Arizona Amp and Alternator
Arizona Amp and Alternator
here's something about Howe Gelb's catalog that is reminiscent of Ennio Morricone's body of work. Part of it is certainly the noise; both artists have made great use of space and the particular sound it leaves in the listener's ears. More esoteric than that, though, is the persistence of a certain feeling. Both artists have covered varying terrain in their careers but left the fan with a sense of connectedness throughout. Whether scoring spaghetti westerns or Italian shock, Morricone's trademark seems to be a sound of individualistic spirit, the loner with a distinct purpose. Gelb—rocking out, strumming an acoustic guitar, or creating background carnival noises—always manages to find the point that connects people. Whatever his lyrics may say about solitude, his music and voice betray him: This is a man who believes in the power of a crowd.
Perfect then that Gelb’s latest project is a minor indie all-star gathering. Eighteen shambling tracks feature Grandaddy, M. Ward, Scout Niblett, and Jeremy Gara, among others. Gelb, in turn, channels Steve Wynn, Will Oldham, and Hank Williams. And while many artists would only create a mess, Arizona Amp and Alternator becomes a thing which is recommended for consumption. This is the reason you still scour the record bins and travel farther and farther to pledge loyalty to any music store still left standing.
Arizona Amp and Alternator sounds like a barn rehearsal of a great folk-rock band. There is sloppiness and there is precision. A story exists in the whole and between the lines. There are four versions of the title track, which is simply not too much. It plays out like the musical of Harry Dean Stanton's performance in Wim Wenders' Paris, Texas. At various points there's a subtle revealing of information and then the story moves on from there. It's always linear but remembering the whole involves admitting to a certain circuitry ignored at first. That's life, ya know?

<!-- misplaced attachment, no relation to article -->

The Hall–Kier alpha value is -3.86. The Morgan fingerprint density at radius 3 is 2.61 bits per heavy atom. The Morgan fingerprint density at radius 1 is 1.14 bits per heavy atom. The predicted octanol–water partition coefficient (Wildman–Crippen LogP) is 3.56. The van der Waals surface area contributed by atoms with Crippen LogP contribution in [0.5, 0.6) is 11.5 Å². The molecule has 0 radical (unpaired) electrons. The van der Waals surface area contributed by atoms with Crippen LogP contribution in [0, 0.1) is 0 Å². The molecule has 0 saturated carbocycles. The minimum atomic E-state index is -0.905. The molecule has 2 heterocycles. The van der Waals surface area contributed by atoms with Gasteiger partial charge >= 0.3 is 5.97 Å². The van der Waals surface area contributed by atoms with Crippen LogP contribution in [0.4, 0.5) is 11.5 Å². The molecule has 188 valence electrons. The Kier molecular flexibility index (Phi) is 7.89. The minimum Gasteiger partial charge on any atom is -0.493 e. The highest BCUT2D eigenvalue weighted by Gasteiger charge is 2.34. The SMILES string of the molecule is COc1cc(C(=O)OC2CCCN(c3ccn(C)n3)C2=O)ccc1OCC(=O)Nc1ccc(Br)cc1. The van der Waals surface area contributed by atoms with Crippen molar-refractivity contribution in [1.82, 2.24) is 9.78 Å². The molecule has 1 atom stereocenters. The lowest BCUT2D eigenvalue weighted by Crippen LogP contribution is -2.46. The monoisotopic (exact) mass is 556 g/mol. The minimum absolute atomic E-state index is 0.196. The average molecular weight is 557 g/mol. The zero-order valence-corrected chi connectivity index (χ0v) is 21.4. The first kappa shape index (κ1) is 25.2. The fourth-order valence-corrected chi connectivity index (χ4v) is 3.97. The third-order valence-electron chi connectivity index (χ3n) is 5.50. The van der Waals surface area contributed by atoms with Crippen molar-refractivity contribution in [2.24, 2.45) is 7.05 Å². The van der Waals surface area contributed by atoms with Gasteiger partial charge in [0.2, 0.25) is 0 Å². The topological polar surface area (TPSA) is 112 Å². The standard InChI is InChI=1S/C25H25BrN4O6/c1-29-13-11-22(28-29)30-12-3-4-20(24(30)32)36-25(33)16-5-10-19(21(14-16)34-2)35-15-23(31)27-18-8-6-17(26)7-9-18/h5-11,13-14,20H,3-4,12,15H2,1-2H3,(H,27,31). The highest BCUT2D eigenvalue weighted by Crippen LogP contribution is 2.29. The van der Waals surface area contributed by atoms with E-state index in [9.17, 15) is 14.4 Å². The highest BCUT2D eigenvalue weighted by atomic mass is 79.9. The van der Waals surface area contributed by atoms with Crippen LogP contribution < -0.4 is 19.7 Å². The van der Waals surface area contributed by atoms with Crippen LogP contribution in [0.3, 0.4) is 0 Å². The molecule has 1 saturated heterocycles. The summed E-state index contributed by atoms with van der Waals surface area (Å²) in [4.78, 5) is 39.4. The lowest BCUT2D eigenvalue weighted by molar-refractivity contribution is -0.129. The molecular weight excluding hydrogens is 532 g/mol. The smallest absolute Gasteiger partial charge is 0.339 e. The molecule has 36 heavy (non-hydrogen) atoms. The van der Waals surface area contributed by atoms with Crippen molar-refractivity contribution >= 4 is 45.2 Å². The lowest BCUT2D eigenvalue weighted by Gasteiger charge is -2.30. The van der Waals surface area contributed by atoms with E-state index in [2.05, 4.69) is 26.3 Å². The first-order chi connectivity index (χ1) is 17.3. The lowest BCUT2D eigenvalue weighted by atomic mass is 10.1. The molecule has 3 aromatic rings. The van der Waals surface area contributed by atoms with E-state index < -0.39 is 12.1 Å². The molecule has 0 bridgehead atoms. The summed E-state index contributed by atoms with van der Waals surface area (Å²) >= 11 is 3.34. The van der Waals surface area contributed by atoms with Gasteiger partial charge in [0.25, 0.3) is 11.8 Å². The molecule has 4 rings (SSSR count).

"Damned if I discover you don't mean all the world," Gelb sings on "Velvet and Pearl." Then Gelb reveals that, indeed, she doesn't mean all the world. "I'm wrecked most days," he laments later in the song, repeating it for resignation's effect. This is one of Howe Gelb's gifts. He is able to imbue his songs with characters who seem to breathe. These aren't snippets of a story. He finds the ambiguities of human beings and sings them to life. "Man On a String" talks of "...a man who would talk a good game / Words sweet as syrup pouring down like rain." Always, Gelb sounds like a man visiting a town, commenting on the locals from afar, and then sitting down and having a cup of coffee with them all.
Arizona Amp and Alternator is more subdued and sparse than Gelb's last masterpiece, 2000's Chore of Enchantment. The roughness at the edges just adds a different sort of dimension. This isn't as complete as Chore was, but it has its own brand of charm. No matter how it's viewed, it is a great release in a year of much competition. More importantly, a stellar, odd cover of Traffic's "Low Spark of High Heeled Boys" guarantees you can't go wrong here.
Reviewed by: Jill LaBrack
Reviewed on: 2005-12-12